Former Australian schoolteacher Son Chhay faces criminal defamation over election comments in Cambodia

“They want Son Chhay out of politics. But they cited public defamation as the reason,” he said The Sydney Morning Herald and Age. “Son Chhay told me he will fight to the end and not flee.”

Chhay’s lawyer said that although the Candelight Party does not expect a free and fair election next year, “attendance is a must”.

“If we give up the election, the opposition will completely disintegrate and Cambodia will be led into a dictatorship like North Korea,” he said.

The lawsuit is another example of political intimidation against opposition parties, said Thach Setha, another Candlelight Party vice president who was an MP for the CNRP before it was banned.

He urged the prosecutor to drop the charges, saying they would provoke charges in the international community and have an adverse impact on next year’s national election.

“It’s intimidation. [The National Election Committee] cannot guarantee free and fair elections,” Setha told the Cambodian news site VOD.

The government rejected Chhay’s allegations of electoral bias, and the electoral commission said it was forced to prosecute him to protect his honor.

Former Cambodia National Rescue Party (CNRP) activists.

Former Cambodia National Rescue Party (CNRP) activists.Recognition:AP

However, the recent indictment of a Cambodian opposition leader follows a well-known pattern of repressing political enemies, either by prosecuting them, fleeing the country for fear of imprisonment, or by banning political activities.

Just last June, 51 CNRP politicians and supporters were sentenced to six to eight years in prison for incitement and conspiracy in what Human Rights Watch called a “show trial.”

The charges against Chhay were formalized less than a year before Cambodia’s next national elections and two weeks after more than two dozen foreign ministers convened for a series of regional meetings in Phnom Penh.

Among them was Australian Penny Wong, who met with Hun Sen and Kem Sokha, the former CNRP leader who is on trial for treason.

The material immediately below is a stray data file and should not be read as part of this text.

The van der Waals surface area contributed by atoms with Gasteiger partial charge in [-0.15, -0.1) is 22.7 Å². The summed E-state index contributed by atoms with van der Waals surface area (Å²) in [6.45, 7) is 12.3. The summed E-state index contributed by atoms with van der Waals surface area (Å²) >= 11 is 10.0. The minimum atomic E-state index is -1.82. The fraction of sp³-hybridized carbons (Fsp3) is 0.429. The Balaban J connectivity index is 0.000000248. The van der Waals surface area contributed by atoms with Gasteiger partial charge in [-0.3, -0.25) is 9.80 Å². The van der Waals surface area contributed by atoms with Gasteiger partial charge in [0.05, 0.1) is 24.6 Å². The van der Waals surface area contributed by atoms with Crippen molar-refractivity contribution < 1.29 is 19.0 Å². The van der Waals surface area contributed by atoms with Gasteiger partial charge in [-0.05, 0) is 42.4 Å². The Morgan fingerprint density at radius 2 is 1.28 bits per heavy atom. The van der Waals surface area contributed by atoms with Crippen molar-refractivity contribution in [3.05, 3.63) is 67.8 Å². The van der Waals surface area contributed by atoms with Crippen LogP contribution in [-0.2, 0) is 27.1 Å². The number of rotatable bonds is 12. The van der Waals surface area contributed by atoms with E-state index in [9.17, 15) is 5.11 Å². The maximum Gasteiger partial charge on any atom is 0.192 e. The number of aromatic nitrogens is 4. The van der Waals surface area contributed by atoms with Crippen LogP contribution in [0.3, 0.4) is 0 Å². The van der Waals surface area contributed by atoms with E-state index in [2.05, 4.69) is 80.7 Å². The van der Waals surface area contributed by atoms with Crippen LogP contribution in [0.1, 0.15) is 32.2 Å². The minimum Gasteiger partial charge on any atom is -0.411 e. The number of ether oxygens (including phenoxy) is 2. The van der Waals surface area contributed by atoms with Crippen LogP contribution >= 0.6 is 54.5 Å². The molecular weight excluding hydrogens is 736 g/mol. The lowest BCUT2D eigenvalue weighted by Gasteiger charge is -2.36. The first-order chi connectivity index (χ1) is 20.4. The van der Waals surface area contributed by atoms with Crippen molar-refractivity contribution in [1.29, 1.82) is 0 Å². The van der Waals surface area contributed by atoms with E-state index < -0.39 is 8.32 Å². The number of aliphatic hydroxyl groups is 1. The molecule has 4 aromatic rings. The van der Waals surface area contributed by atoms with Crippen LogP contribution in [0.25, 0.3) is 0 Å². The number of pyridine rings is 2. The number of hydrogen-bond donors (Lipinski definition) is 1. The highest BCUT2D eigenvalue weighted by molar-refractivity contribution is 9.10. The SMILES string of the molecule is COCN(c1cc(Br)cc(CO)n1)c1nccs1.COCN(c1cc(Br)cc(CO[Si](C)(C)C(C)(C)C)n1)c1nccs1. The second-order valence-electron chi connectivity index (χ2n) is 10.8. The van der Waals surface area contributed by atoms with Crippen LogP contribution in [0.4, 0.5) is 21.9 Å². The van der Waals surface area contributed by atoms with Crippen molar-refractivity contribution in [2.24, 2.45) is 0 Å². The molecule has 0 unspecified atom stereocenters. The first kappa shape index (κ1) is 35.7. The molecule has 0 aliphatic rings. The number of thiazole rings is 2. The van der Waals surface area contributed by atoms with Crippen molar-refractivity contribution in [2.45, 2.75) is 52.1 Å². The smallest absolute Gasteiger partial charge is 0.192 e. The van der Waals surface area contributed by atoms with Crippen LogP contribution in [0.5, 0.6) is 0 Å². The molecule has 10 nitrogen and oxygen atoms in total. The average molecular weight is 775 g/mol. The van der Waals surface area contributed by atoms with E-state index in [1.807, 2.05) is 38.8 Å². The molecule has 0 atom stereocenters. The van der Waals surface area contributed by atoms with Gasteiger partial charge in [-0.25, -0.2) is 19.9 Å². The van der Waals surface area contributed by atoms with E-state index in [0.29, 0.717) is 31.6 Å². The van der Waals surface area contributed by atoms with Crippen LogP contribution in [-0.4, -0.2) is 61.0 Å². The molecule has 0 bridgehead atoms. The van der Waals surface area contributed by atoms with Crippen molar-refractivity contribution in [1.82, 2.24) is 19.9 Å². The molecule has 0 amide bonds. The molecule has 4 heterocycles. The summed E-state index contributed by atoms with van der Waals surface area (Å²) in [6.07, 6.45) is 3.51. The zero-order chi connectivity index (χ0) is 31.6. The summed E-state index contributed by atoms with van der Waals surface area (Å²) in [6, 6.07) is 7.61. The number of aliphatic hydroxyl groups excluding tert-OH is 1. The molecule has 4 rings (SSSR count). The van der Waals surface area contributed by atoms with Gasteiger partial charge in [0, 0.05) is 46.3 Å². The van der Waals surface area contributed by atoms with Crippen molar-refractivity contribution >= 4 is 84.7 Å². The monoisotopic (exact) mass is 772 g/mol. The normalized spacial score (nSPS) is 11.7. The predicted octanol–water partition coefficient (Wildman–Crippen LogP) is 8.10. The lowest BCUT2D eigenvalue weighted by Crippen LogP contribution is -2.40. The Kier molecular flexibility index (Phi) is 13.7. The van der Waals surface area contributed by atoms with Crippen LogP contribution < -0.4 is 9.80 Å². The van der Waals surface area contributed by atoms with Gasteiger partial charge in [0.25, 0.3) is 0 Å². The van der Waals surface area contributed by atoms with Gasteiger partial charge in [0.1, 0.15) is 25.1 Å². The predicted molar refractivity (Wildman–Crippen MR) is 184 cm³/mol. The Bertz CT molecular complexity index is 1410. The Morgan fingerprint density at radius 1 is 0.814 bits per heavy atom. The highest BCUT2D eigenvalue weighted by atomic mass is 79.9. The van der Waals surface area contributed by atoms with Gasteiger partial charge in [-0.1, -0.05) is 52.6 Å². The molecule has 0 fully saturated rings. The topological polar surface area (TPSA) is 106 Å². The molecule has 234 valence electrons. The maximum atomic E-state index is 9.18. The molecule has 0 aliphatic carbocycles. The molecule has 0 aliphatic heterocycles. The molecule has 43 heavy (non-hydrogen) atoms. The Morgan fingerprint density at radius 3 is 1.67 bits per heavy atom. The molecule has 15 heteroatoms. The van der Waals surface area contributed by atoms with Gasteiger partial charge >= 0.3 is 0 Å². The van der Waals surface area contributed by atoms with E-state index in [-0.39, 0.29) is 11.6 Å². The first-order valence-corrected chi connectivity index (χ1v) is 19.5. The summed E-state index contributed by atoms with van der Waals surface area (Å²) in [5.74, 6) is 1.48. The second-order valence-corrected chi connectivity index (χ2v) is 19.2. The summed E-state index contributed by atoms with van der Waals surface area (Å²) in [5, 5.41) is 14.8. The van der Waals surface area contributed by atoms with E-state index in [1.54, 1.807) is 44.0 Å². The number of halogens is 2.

In opposition, Labor has criticized the coalition’s approach to dealing with the decay of democracy in Cambodia. After Sokha was brought to justice, Melbourne-based MP Julian Hill said Hun Sen was running a “gangster regime” and the Australian government “must stop hounding him”. In February, Hill also criticized the Morrison government for supporting the creation of a “Farcian” human rights institute, which he said would be used by the Cambodian prime minister as a propaganda tool to build international credibility.

Once in office, however, the Albanian government was more pragmatic, particularly as it expanded into Southeast Asia amid rising geopolitical tensions.

Cambodia is playing an enhanced role in the region this year as ASEAN leader, and the regional envoy to riot-torn Myanmar has asked the junta there to hire Sean Turnell, the Australian economist and adviser to Aung San Suu Kyi, who has since been jailed is to be released days after a military coup in February 2021.

Hun Sen, one of the world’s long-serving prime ministers, has been Cambodia’s leader for 37 years. The 70-year-old has supported one of his sons, Hun Manet, as his successor but does not intend to step down until at least the 2028 general election.

– with Nara Lona and AP

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Joel McCord

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